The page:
Opportunity

Future Returns: The Investment Opportunity of Latino-Owned Businesses

Latinos are a fast-growing, young segment of the U.S. population that’s also highly entrepreneurial, yet businesses that Latinos start often struggle to get the financing they need to grow and succeed. 

These businesses are among the “most overlooked opportunities for investors,” the Boston-based Bain & Co. wrote in a report released earlier this month. 

According to the report, in the decade from 2007 to 2017, 50% of net new businesses in the U.S. were started by Latinos. And many of these businesses outperform their white-owned peers until they reach about US$1 million in revenue. 

That’s because many of them fund their growth by loading up on high-cost debt, or mortgaging their homes, “all the things that are a problem when you’re scaling” a business, says Hernan
Saenz,
a partner at Bain and co-author of the report.

Young businesses would be better off financing their initial growth with low-cost loans from

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Push aims at business opportunity for minority members, women

Business and community leaders are forming a public-private initiative with the City of Little Rock to bolster internal diversity, equity and inclusion efforts across the city.

Mayor Frank Scott Jr. announced the program Wednesday and called on leadership across the community to dedicate more effort to create opportunities for minorities.

The program, called OpportUNITY, intends to expand access to business opportunities and increase competitiveness in Little Rock by supporting minority and women-owned businesses. Executives from the Little Rock Regional Chamber of Commerce and the University of Arkansas at Little Rock joined the mayor in the announcement.

The unity initiative also was crafted to help bolster recruitment networks and enhance retention and development of a diverse workforce.

Dionne Jackson was appointed Little Rock’s chief equity officer six months ago and is spearheading the city’s effort.

“I cannot emphasize enough the significance of our businesses leading the way by participating in this

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Bloomington offering businesses opportunity to man Grossinger Motors Arena concessions, city manager says staff still scouting for shows

BLOOMINGTON, Ill. (WMBD) — The city of Bloomington is offering local businesses an opportunity at the city’s Grossinger Motors Arena.

City staff are calling on interested businesses to man concessions stands within the arena for the two events scheduled to take place at the arena next month. In partnership with the city, a business would be responsible for 100% of food, beverage and staffing of the stand.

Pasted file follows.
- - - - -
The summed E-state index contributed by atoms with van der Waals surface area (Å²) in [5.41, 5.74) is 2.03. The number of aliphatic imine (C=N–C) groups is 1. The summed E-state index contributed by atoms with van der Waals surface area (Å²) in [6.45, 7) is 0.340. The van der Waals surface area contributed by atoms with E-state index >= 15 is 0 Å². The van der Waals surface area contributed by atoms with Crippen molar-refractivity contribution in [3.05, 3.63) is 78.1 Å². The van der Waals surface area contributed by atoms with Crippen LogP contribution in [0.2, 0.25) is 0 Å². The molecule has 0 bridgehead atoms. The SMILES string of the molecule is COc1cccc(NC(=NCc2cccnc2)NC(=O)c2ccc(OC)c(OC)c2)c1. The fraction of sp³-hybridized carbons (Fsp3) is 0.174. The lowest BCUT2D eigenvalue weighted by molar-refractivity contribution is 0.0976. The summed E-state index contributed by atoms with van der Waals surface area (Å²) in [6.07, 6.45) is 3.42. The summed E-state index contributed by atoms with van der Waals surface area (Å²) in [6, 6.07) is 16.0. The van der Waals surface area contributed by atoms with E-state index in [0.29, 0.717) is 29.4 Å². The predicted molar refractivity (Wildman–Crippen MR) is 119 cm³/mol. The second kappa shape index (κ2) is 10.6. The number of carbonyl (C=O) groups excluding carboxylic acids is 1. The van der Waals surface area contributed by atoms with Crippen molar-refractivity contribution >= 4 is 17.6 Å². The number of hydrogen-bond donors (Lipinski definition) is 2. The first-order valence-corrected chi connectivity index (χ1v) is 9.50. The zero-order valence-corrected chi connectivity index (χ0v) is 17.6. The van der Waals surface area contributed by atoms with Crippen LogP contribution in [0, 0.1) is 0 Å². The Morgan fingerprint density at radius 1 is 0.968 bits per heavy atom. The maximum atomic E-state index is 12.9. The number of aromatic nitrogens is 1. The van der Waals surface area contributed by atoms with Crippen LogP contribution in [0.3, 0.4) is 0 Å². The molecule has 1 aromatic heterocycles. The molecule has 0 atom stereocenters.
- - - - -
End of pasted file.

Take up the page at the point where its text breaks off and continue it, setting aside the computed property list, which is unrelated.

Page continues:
City Clerk Leslie Yocum said it’s a unique way to allow businesses to recoup some income after the pandemic forced many into temporary closures as well as a means of advertising. Yocum said they’re still working out how much income a partnering business would receive from working the events.

“We haven’t exactly fine-tuned what that arrangement will look like. I think honestly we need to see that there’s an interest in the community from these businesses, but we’re completely open to a share

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Small businesses in Seattle have an opportunity to apply for $10,000 relief grants through Comcast RISE

Independent small businesses in Washington are the backbone of our communities, and today, more than ever, they need our help. The ongoing impact of the pandemic has created an incredible need for additional support to keep these small businesses open and thriving. This is especially important for those owned by persons of color.

Nationally, the number of active business owners in the United States fell by 22 percent last year. Locally, according to one recent study, Seattle experienced the second largest decline in offline local commerce spending in the country. But a demographic breakdown paints an even bleaker picture.

The National Bureau of Economic Research estimates the number of working Black business owners plummeted over 40% in 2020. Other minority business owners experienced similar worse-than-average losses, including immigrants (a 36 percent drop). Latinx-owned businesses declined by 32%, and Asian-owned businesses dropped by 25%.

Comcast RISE was created to invest

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